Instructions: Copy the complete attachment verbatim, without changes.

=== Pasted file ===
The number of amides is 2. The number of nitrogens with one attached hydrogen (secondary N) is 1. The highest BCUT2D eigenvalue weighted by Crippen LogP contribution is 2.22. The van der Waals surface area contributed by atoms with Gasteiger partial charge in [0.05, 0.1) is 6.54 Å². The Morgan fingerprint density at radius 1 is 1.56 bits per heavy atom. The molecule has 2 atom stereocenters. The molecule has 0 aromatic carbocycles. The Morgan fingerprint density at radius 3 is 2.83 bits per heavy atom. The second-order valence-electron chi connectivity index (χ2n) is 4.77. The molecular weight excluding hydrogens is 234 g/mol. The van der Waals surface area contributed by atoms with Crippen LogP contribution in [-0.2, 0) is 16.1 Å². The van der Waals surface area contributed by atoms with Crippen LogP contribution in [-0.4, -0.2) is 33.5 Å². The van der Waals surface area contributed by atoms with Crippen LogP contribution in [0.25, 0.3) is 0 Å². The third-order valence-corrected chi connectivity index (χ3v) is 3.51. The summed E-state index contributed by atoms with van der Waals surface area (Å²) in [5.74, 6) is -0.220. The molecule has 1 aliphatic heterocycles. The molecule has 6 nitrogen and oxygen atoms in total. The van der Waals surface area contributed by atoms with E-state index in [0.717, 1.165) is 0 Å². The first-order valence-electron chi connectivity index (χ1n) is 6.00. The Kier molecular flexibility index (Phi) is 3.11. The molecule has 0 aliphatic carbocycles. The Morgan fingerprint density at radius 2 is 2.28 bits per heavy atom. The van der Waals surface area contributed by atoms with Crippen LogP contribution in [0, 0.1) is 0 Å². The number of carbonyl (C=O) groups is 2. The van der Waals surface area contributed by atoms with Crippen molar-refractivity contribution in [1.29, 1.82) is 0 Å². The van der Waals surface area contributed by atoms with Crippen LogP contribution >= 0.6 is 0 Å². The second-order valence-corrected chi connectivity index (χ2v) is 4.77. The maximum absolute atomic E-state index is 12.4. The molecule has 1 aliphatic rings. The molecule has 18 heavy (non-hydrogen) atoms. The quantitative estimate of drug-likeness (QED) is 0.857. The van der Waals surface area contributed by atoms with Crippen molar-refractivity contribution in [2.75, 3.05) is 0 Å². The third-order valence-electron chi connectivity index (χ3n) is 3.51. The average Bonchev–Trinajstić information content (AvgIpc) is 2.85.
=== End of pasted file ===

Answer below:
The number of amides is 2. The number of nitrogens with one attached hydrogen (secondary N) is 1. The highest BCUT2D eigenvalue weighted by Crippen LogP contribution is 2.22. The van der Waals surface area contributed by atoms with Gasteiger partial charge in [0.05, 0.1) is 6.54 Å². The Morgan fingerprint density at radius 1 is 1.56 bits per heavy atom. The molecule has 2 atom stereocenters. The molecule has 0 aromatic carbocycles. The Morgan fingerprint density at radius 3 is 2.83 bits per heavy atom. The second-order valence-electron chi connectivity index (χ2n) is 4.77. The molecular weight excluding hydrogens is 234 g/mol. The van der Waals surface area contributed by atoms with Crippen LogP contribution in [-0.2, 0) is 16.1 Å². The van der Waals surface area contributed by atoms with Crippen LogP contribution in [-0.4, -0.2) is 33.5 Å². The van der Waals surface area contributed by atoms with Crippen LogP contribution in [0.25, 0.3) is 0 Å². The third-order valence-corrected chi connectivity index (χ3v) is 3.51. The summed E-state index contributed by atoms with van der Waals surface area (Å²) in [5.74, 6) is -0.220. The molecule has 1 aliphatic heterocycles. The molecule has 6 nitrogen and oxygen atoms in total. The van der Waals surface area contributed by atoms with E-state index in [0.717, 1.165) is 0 Å². The first-order valence-electron chi connectivity index (χ1n) is 6.00. The Kier molecular flexibility index (Phi) is 3.11. The molecule has 0 aliphatic carbocycles. The Morgan fingerprint density at radius 2 is 2.28 bits per heavy atom. The van der Waals surface area contributed by atoms with Crippen LogP contribution in [0, 0.1) is 0 Å². The number of carbonyl (C=O) groups is 2. The van der Waals surface area contributed by atoms with Crippen molar-refractivity contribution in [1.29, 1.82) is 0 Å². The van der Waals surface area contributed by atoms with Crippen LogP contribution >= 0.6 is 0 Å². The second-order valence-corrected chi connectivity index (χ2v) is 4.77. The maximum absolute atomic E-state index is 12.4. The molecule has 1 aliphatic rings. The molecule has 18 heavy (non-hydrogen) atoms. The quantitative estimate of drug-likeness (QED) is 0.857. The van der Waals surface area contributed by atoms with Crippen molar-refractivity contribution in [2.75, 3.05) is 0 Å². The third-order valence-electron chi connectivity index (χ3n) is 3.51. The average Bonchev–Trinajstić information content (AvgIpc) is 2.85.